> βιότοπος

Βιότοπος / Biotope [Greek / English]


Biotope[1] [ˈbī-ə-ˌtōp] (noun)


According to an etymological analysis, the Greek word biotope (βιότοπος) refers to a living (bios) place (tópos), which is to say a place that is livable and that is worth living in. In its everyday use it may address a healthy, harmonious and fertile place for specific living species, such as humans, animals or plants.

The conference BER-AMS-BXL placed the term in-question within the artistic milieu and specifically sought for historical and contemporary articulations and imaginations of ‘artistic biotopes’. According to sociologist Pascal Gielen, a sustainable artistic biotope is comprised of four topoi that need to be in a balanced relationship: the domestic, the communal (peers), the market and the civil space. His theory was proposed as curatorial thread for shaping the three days of the conference. Launching encounters that discussed art education (i.e. the cases of SNDO, HZT, P.A.R.T.S. schools), working methods of artists and collectives (such as Haben und Brauchen, Nieuwe Helden, Tilt, Spin), institutional funding (for VTII, Tanzfabrik, workspacebrussels, HAU, Vooruit) and the social domain (i.e. social media, cultural and discursive work), it was lucidly suggested that an artistic biotope is dependent on multiple parameters that require responsibility, care and time to develop. What’s more, these themes were explored through a comparative and reflective analysis of the settings of three European cities that one may consider as paradigmatic artistic biotopes: Amsterdam, Berlin and Brussels. However, today’s precarious living conditions for artists, who need to stay more flexible and mobile than ever, as well as neoliberal strategies of privatization and homogeneity, challenge our understanding of biotopes and question whether Gielen’s approach actually applies here. This raises some questions: can we still call these (or any) cities biotopes and if yes, on what basis? What about biotopes that reside in the periphery rather than the center (capital cities)?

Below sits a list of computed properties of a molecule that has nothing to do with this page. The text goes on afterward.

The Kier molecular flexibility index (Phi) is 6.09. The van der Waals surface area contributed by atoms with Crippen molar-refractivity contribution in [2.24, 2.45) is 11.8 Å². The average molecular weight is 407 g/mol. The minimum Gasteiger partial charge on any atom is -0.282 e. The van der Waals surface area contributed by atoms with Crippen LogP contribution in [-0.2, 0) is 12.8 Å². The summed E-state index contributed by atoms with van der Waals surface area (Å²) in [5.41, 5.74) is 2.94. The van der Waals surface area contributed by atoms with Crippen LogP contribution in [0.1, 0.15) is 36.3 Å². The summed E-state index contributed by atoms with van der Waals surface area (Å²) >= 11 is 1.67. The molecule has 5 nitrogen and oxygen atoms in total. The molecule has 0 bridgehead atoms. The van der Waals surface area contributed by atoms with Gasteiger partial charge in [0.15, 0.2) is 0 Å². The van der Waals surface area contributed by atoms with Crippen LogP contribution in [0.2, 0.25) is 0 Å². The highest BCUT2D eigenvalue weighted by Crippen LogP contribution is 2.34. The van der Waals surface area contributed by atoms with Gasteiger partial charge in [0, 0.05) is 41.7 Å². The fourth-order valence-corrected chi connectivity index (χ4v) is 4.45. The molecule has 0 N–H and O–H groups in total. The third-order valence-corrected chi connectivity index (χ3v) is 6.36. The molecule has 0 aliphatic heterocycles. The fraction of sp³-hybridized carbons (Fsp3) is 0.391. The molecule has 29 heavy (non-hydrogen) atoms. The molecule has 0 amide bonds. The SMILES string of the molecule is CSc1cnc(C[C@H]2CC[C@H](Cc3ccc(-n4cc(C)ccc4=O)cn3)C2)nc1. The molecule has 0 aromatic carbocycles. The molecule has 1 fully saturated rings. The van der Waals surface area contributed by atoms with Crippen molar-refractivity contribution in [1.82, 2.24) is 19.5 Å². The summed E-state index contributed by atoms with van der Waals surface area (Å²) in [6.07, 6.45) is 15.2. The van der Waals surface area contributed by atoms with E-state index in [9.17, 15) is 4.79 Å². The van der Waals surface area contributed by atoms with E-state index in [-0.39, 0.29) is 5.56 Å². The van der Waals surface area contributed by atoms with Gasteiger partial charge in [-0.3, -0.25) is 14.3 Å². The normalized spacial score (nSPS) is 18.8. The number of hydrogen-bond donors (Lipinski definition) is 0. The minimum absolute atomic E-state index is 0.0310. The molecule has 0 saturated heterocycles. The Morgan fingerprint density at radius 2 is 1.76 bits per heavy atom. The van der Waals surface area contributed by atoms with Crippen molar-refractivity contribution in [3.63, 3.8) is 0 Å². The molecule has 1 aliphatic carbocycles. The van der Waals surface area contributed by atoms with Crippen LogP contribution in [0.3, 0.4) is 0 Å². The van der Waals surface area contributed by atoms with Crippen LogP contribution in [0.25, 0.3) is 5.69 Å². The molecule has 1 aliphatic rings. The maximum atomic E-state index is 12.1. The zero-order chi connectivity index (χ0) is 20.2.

What was often diagnosed in BER-AMS-BXL’s exploration of artistic biotopes is an ongoing tendency for isomorphism and rationalization of the public space, while precarization becomes an instrument for monetary, governmental and biopolitical power to stay immune and firm. Such diagnosis therefore suggests that an artistic biotope has to contradict itself today, in order to be called a biotope. In other words, a place that is livable and is worth living in could only be imagined in terms of a generative, perhaps ideological, irrationality and disharmony of its topoi.


Author and translator: Konstantina Georgelou

[1] This text is generated from the conference BER-AMS-BXL that took place in Amsterdam, 05 – 08/09/2013: (last access: 18/03/2014)